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Author Topic: Trailers and Vehicle Weight Ratings  (Read 71 times)

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Offline GreyMichFX4

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Trailers and Vehicle Weight Ratings
« on: April 21, 2021, 12:06:59 PM »
Sorry this is going to be a little long winded. Ok, instead of monopolizing the Shout Box with Mike and my conversation about trailers and weight ratings I figured I would start a thread. So a little background on my question if people actually read the manual and follow the vehicle weight rating because they are obviously there for a reason. I have been trailer shopping for a little over a year now and I am going buy a trailer only once unlike the mistake I made buying too small a tractor. I have been looking mainly at Gooseneck Trailers because of capacity, stability, and the fact they just tow better than a tag along. A little about what I do for a living part of my job is vehicle purchase, outfitting, and maintenance of all of our equipment at work. I make it a point that while we may not have the nicest fleet running down the road I practice making it one of the safest so I have to know what the weights are and what we can fit on truck and not paint a target on our back with the DOT. I also have a Class B CDL so even though this is for personal use I'd like to think I hold my self to a higher standard especially since my last name is on the Stationary at work and I know too many of the State Police to give them a BS excuse that I didn't know. Ok, that enough rambling.

I have always had an idea of what my truck weighed but I needed the actual number so I weighed it yesterday since I'm getting pretty close to spending the money on ordering the trailer I want. My truck with me, full tank of fuel, and 100 gallons of Diesel in the transfer tank in the bed weighs a whopping 9900 pounds. With lowest GVW Gooseneck that Diamond C makes at 15500 it puts me at 25400 pounds which is 1900 pounds over the gross combined for my truck. I was also looking at the 25900 GVW rated trailer which put my gross combined weight at 35800 pounds a massive 12300 pounds over weight and that's squarely in Class A CDL territory no matter how you look at it. I see guys dragging these trailers up and down the highway all the time and now that I know what they actually weigh combined with a full load it's a little concerning.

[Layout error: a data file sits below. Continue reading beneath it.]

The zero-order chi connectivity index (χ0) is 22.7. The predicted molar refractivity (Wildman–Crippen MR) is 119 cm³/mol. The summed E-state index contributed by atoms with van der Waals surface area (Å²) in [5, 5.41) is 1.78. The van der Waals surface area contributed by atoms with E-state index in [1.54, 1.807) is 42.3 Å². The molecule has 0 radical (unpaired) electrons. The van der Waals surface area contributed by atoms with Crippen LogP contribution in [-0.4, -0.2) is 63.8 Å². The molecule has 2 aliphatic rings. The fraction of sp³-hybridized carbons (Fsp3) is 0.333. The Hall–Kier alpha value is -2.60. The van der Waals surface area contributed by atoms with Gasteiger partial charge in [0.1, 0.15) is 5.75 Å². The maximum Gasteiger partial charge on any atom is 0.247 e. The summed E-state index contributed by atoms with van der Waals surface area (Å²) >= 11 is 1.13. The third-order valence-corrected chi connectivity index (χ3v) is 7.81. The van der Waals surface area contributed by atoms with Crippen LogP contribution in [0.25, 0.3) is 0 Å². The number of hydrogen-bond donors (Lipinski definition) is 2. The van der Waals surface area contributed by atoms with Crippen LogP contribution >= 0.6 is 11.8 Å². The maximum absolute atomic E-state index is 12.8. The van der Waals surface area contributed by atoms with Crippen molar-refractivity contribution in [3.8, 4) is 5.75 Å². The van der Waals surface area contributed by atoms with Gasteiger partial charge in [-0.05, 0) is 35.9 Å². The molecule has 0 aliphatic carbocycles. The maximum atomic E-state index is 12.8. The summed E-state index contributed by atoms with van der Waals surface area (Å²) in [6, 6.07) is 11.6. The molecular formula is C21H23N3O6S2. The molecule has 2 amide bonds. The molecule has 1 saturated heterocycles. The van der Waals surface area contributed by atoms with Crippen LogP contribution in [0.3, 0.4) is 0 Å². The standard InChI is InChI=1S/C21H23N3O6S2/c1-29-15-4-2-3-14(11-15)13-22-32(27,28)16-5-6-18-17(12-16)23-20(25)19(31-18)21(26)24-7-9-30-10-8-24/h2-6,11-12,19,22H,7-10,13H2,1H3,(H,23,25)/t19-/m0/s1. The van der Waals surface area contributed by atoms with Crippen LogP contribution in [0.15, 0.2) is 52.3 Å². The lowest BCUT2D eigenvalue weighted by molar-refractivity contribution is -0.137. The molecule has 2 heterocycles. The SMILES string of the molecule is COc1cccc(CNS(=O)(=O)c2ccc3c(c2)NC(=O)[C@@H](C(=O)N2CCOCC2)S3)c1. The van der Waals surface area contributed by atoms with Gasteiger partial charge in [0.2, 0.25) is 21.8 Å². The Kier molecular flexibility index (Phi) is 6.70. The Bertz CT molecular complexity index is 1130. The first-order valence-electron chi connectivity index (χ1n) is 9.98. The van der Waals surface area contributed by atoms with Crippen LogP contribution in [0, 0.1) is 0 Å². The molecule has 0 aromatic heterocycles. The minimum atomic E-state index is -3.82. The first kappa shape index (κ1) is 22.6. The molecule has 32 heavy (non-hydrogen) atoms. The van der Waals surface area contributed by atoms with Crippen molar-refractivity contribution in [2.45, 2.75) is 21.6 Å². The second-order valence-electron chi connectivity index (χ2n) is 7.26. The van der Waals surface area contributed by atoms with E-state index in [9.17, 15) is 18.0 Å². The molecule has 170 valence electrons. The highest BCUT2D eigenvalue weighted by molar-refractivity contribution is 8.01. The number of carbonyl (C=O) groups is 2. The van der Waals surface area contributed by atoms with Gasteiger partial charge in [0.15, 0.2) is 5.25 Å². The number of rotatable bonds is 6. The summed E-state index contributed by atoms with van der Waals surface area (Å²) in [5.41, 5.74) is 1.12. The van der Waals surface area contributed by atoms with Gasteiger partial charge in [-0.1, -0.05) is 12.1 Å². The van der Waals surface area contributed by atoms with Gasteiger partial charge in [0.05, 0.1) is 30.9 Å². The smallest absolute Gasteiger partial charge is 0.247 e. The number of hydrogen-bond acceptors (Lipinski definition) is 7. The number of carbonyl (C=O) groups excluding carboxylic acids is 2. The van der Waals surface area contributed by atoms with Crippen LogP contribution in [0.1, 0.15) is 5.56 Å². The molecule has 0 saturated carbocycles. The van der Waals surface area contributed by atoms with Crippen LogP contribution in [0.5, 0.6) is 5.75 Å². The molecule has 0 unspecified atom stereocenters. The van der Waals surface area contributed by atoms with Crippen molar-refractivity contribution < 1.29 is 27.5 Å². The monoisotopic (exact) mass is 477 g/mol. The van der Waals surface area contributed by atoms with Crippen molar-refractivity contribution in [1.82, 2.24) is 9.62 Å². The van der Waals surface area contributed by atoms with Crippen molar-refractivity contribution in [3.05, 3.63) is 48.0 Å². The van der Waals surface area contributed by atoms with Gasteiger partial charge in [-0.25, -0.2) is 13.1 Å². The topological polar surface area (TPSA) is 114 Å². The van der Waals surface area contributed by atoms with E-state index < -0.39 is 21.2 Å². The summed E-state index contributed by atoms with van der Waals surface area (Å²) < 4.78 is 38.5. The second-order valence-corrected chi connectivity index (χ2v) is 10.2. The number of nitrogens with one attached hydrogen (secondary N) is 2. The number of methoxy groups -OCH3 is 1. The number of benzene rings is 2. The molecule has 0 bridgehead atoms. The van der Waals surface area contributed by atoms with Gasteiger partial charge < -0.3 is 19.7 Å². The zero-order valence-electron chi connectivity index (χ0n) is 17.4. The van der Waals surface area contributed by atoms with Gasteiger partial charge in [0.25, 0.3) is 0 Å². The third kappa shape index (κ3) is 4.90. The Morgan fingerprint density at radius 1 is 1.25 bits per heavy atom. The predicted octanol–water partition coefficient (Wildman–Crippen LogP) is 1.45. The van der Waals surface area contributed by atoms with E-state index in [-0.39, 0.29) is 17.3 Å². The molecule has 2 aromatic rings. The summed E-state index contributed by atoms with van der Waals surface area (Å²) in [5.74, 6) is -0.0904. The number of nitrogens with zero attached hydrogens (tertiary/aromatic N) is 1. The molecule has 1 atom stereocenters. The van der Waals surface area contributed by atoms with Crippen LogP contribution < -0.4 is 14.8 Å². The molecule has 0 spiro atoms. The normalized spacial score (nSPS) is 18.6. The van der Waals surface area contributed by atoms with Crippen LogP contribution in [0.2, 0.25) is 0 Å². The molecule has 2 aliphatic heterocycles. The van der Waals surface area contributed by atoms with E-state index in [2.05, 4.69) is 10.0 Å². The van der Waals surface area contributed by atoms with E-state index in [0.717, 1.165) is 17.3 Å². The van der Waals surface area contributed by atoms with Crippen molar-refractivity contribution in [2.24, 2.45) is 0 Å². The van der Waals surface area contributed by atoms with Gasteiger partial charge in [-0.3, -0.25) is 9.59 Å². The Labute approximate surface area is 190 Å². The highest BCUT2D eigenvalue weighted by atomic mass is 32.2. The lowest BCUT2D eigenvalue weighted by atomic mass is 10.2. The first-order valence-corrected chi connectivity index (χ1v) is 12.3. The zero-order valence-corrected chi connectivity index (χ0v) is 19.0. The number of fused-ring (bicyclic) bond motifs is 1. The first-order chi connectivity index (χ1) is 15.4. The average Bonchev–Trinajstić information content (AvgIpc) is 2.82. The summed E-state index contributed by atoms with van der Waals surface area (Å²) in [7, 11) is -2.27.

Do people actually read the manual and pay attention the ratings or do they just not care? I really don't need to get into a accident because someone couldn't pull their nose out of their cell phone for 15 seconds at an intersection. Because I have a sneaking suspicion any accident lawyer worth their fee will crucify me when they find out I have a CDL even if my truck and trailer are used for personal use.

Am I overthinking this and making it more complicated than it should be?
Good enough never is

Offline Kitzy

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Re: Trailers and Vehicle Weight Ratings
« Reply #1 on: April 21, 2021, 07:27:11 PM »
I did a lot of research before buying the camper.  A lot of the same reasons applied that you are concerned about.  The numbers arenít always as straight forward as they appear. 

My truck has a gvw of 14k.  My camper is 17k.  That puts me at a combined 31k max.  That is the number they will go with if I get pulled over as far as if my license is legal.  A standard license wonít cover that but a non commercial class A will, a class b will not.  It doesnít matter if both vehicles are under the limits far enough that I physically tip the scales at less than 26k.  They only use the max numbers. 

Then they can factor in the trucks factory specs as to what it can pull.  Bumper weight vs fifth wheel and gooseneck vary on the same vehicle.  But if you know your trucks numbers then you know what the truck can safely pull in the eyes of the law.  The other concern is tongue weight or in your case, payload as the weight in going to be in the bed.  I have a 4800lb pay load so if Iím loaded up with 2k worth of gear including people and any cargo.  That only leaves me with 2800lbs to spare for the weight the camper puts on my truck at the king pin. 

There are so many different ways the numbers have to work and they could get you on any of them if it comes down to it. I personally did my beat to make sure the truck and camper are play nicely with each other on paper.  Just my license is currently not appropriate.

But to answer your question, no, people just donít care.  Most F250s are overweight when it comes to payload with a fifth wheel camper.  Thatís why I got rid of mine.  Loved the truck, it just was t enough truck for my needs.  F250s have very low payload ratings.

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